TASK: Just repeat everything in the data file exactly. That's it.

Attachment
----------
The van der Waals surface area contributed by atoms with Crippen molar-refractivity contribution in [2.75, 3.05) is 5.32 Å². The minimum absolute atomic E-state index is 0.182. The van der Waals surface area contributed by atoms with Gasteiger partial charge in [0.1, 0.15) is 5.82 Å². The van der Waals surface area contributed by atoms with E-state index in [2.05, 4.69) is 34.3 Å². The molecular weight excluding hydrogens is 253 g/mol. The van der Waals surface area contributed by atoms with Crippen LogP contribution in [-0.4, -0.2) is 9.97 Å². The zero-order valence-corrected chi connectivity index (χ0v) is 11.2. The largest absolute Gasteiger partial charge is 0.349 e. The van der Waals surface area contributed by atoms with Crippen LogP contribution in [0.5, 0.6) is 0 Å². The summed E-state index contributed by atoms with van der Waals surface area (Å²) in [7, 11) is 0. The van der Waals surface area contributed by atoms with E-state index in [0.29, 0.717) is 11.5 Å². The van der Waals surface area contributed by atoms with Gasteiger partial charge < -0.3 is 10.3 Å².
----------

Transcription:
The van der Waals surface area contributed by atoms with Crippen molar-refractivity contribution in [2.75, 3.05) is 5.32 Å². The minimum absolute atomic E-state index is 0.182. The van der Waals surface area contributed by atoms with Gasteiger partial charge in [0.1, 0.15) is 5.82 Å². The van der Waals surface area contributed by atoms with E-state index in [2.05, 4.69) is 34.3 Å². The molecular weight excluding hydrogens is 253 g/mol. The van der Waals surface area contributed by atoms with Crippen LogP contribution in [-0.4, -0.2) is 9.97 Å². The zero-order valence-corrected chi connectivity index (χ0v) is 11.2. The largest absolute Gasteiger partial charge is 0.349 e. The van der Waals surface area contributed by atoms with Crippen LogP contribution in [0.5, 0.6) is 0 Å². The summed E-state index contributed by atoms with van der Waals surface area (Å²) in [7, 11) is 0. The van der Waals surface area contributed by atoms with E-state index in [0.29, 0.717) is 11.5 Å². The van der Waals surface area contributed by atoms with Gasteiger partial charge < -0.3 is 10.3 Å².